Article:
Pandrang Row, J.
1. The appellant has been convicted of robbery and causing grievous hurt in the course of the commission of the robbery and sentenced to undergo rigorous imprisonment for seven years under Sections 392 and 397, Indian Penal Code. She was charged along with her husband with those offences, but the husband was acquitted by the Sessions Judge after a trial with the aid of a jury. It cannot be argued in this case that there was not enough evidence which if believed would not support the verdict of the jury. The case for the prosecution briefly was that P.W. 2 a little girl of six years who used to go to the appellant's house for drinking water during the school interval went to the appellant's house on the 8th of April, 1937, along with some of her school mates, that she remained behind for the purpose of answering calls of nature, and that she never returned to the house even that night. Search was made for the girl and she was finally found in a room in the appellant's house in a nearly strangled condition with a coir rope round her neck and all her jewels were found missing. The jewels were soon afterwards produced by the appellant before the police from an almirah in a room in her house. There was also a confession recorded by the Tahsildar Magistrate on the 12th of April, in which the appellant admitted having pushed the girl down, taken off her jewels and finally tied the rope round her neck tightly and dragged the child to the room in which she was ultimately found. It has been argued on behalf of the appellant that the learned Sessions Judge instead of deciding himself whether the confession made by the appellant before the Tahsildar Magistrate was induced by any threat or promise, left it to the jury to decide whether the confession was voluntary and also that the Sessions Judge omitted to direct the jury that it was for the jury to decide whether the confession was a true confession. I am of opinion that there is not much substance in these contentions. No doubt there is in more than one place in the charge a direction to the jury to consider whether the confession was voluntary and indeed to decide whether it is voluntary, but this does not mean that the learned Judge did not come to a decision himself on the point before he admitted the confession in evidence. The confession was one which is recorded by the Magistrate authorised to record confessions according to law and in such a case prima facie the confession would be admissible and the recorded confession as well as the oral evidence of the Magistrate who recorded it must have been admitted because the learned Judge thought there was nothing to prevent their being admitted. Section 24 of the Evidence Act is a rule of exclusion because it declares that a confession made by an accused person in certain circumstances is irrelevant in a criminal proceeding. It is not necessary that there should be a decision in so many words that a confession is not irrelevant under Section 24 of the Evidence Act. In every case in which a confession is admitted in evidence in a criminal proceeding, the fast that evidence of the confession is admitted is sufficient to make the confession evidence. It is open no doubt to the defence to object to the evidence of confession going in on the ground that it is excluded by Section 24 of the Evidence Act. But till such objection is raised there is no necessity for the Court to pronounce any formal decision on the question of relevancy of the confession. The actual admission of the evidence during the trial is sufficient for the purpose. It cannot therefore be said in this case that there had been a failure on the part of the learned Judge to perform his duty in the matter of admission of the evidence of confession. Then again his leaving it to the jury to decide whether the confession is voluntary is certainly a point regarding which the appellant cannot complain with any reason, because it gives only a further opportunity given for the appellant to escape from the consequences of the confession. Though the learned Judge was not right in leaving this matter to the decision of the jury yet his leaving it to the jury to decide cannot be regarded as a misdirection which could have possibly prejudiced the appellant. As regards the other point, the learned Judge has asked the jury to decide whether the confession may be accepted as a true one, and this is a sufficient compliance with his duty to direct the jury to decide whether the confession admitted by him is a true confession or not.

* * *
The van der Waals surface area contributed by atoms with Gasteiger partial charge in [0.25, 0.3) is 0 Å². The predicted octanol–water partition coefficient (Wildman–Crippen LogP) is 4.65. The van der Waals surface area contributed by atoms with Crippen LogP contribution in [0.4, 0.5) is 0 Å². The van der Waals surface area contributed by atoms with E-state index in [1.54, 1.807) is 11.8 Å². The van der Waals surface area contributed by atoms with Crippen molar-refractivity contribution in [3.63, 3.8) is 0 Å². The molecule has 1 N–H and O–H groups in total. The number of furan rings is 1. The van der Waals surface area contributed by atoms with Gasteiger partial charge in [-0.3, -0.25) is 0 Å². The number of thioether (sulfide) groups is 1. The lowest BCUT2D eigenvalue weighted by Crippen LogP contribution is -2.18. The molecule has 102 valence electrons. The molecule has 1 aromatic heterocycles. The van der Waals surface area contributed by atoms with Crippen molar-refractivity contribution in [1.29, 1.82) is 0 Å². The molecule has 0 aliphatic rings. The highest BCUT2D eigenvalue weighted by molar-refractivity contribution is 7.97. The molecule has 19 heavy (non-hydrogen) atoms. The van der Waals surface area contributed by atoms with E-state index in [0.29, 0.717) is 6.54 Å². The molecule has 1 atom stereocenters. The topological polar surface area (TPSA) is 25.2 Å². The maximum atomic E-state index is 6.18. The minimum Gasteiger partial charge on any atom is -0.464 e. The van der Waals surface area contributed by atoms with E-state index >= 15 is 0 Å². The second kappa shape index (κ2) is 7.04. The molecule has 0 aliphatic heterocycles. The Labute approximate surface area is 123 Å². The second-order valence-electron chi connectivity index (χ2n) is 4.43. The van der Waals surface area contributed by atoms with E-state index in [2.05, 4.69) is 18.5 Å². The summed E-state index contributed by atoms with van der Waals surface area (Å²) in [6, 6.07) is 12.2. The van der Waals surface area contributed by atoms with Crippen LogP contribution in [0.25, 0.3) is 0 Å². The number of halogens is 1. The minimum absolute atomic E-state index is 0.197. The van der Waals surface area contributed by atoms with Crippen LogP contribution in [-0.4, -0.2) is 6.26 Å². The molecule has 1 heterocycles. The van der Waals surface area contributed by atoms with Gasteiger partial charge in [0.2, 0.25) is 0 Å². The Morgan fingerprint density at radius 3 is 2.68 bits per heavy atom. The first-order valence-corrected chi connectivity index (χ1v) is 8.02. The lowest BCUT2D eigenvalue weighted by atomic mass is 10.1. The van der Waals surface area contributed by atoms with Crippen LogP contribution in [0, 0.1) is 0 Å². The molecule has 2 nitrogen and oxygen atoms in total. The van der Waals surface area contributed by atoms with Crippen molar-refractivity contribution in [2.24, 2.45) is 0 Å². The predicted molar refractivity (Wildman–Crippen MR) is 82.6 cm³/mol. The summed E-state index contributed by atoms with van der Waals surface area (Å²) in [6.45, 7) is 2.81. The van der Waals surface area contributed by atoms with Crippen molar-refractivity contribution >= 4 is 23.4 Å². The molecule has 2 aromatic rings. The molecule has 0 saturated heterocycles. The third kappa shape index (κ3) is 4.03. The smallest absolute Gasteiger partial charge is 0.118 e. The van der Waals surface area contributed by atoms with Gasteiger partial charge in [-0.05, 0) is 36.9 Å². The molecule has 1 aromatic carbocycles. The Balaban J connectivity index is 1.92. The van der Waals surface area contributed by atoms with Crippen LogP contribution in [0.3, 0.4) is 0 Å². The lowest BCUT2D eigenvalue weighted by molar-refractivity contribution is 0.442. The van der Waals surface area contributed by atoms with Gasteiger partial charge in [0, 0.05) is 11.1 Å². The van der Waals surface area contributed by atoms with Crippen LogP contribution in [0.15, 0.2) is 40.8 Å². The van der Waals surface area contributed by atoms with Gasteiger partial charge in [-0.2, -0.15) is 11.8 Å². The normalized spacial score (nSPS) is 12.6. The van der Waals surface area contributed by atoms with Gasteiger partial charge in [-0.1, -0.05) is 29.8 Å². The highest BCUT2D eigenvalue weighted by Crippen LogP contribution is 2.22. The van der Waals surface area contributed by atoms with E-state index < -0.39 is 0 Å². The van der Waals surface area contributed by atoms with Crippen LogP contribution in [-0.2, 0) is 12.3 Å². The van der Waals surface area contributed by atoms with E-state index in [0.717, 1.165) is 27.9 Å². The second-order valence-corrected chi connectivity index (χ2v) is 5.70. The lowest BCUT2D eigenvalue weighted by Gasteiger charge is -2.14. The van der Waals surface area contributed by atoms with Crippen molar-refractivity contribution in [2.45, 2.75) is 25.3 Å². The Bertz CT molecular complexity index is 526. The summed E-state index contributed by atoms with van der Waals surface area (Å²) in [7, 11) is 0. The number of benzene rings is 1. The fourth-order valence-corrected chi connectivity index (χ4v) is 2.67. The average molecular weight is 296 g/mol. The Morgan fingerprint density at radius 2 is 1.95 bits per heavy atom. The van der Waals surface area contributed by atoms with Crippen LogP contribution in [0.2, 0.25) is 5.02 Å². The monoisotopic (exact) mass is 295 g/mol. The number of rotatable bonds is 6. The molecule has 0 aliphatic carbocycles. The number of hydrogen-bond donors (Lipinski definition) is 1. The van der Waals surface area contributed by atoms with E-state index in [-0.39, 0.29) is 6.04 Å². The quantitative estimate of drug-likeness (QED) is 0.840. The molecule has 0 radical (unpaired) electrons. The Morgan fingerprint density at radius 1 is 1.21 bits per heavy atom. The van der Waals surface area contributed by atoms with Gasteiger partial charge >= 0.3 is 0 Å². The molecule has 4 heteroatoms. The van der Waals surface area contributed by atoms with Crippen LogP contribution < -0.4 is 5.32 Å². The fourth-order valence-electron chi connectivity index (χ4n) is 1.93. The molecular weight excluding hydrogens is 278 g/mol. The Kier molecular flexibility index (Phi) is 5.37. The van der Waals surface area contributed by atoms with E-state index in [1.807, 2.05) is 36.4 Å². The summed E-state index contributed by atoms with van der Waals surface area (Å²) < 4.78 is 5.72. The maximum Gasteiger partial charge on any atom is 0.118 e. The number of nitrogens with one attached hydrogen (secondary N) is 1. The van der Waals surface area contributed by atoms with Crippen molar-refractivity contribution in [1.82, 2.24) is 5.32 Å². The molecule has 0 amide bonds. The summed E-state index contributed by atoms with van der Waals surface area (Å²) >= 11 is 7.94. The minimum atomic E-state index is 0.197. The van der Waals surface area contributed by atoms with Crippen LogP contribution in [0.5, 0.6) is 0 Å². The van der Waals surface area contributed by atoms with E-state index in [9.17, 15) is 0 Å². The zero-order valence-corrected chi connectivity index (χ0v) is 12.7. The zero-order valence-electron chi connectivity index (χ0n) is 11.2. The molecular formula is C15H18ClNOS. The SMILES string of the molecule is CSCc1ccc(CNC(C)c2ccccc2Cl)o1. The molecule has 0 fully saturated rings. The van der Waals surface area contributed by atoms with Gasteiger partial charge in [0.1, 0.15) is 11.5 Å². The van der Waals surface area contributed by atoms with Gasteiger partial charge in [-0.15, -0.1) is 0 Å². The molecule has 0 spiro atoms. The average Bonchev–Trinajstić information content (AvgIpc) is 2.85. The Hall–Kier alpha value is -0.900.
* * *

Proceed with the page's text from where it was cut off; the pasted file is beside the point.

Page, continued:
2. The next argument urged on behalf of the appellant is that there was no proper direction at the end of the charge as to whether the hurt caused to the victim by the appellant was caused for the purpose of committing robbery or, as the section has it, 'for that end.' This in my opinion is not a reasonable criticism of the charge, for at the end of the charge the learned Judge has said that it was necessary for the jury to consider whether the violence was resorted to with a view to rob the girl of her jewels. This in my opinion is sufficient compliance with the law as regards the charge to the jury in respect of the ingredients of the offence charged. Going through the charge as a whole I see no reason to suppose that it was not on the whole fair and sufficient. There were one or two important discrepancies in the evidence, but these have been touched upon and it was open to the jury to accept the explanations put forward on-behalf of the prosecution for the discrepancies. This is certainly not a case in which it can be said that there was no sufficient evidence for a conviction and the sentence imposed on the appellant is the minimum prescribed under Section 397, Indian Penal Code. The appeal is therefore dismissed.